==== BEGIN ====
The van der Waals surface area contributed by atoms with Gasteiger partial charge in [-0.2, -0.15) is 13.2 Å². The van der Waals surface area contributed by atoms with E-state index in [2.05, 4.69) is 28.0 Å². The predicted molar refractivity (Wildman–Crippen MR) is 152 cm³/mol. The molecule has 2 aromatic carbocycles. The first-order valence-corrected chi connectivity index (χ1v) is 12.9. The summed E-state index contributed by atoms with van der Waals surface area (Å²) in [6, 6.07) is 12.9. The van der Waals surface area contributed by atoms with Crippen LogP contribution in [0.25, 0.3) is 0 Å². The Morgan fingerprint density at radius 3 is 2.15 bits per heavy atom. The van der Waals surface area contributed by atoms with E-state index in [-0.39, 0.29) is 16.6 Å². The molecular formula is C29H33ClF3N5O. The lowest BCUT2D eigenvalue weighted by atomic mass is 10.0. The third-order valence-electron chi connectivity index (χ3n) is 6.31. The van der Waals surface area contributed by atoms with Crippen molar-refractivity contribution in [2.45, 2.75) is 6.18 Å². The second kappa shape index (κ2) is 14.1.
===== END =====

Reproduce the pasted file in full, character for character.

The van der Waals surface area contributed by atoms with Gasteiger partial charge in [-0.2, -0.15) is 13.2 Å². The van der Waals surface area contributed by atoms with E-state index in [2.05, 4.69) is 28.0 Å². The predicted molar refractivity (Wildman–Crippen MR) is 152 cm³/mol. The molecule has 2 aromatic carbocycles. The first-order valence-corrected chi connectivity index (χ1v) is 12.9. The summed E-state index contributed by atoms with van der Waals surface area (Å²) in [6, 6.07) is 12.9. The van der Waals surface area contributed by atoms with Crippen LogP contribution in [0.25, 0.3) is 0 Å². The Morgan fingerprint density at radius 3 is 2.15 bits per heavy atom. The van der Waals surface area contributed by atoms with E-state index in [-0.39, 0.29) is 16.6 Å². The molecular formula is C29H33ClF3N5O. The lowest BCUT2D eigenvalue weighted by atomic mass is 10.0. The third-order valence-electron chi connectivity index (χ3n) is 6.31. The van der Waals surface area contributed by atoms with Crippen molar-refractivity contribution in [2.45, 2.75) is 6.18 Å². The second kappa shape index (κ2) is 14.1.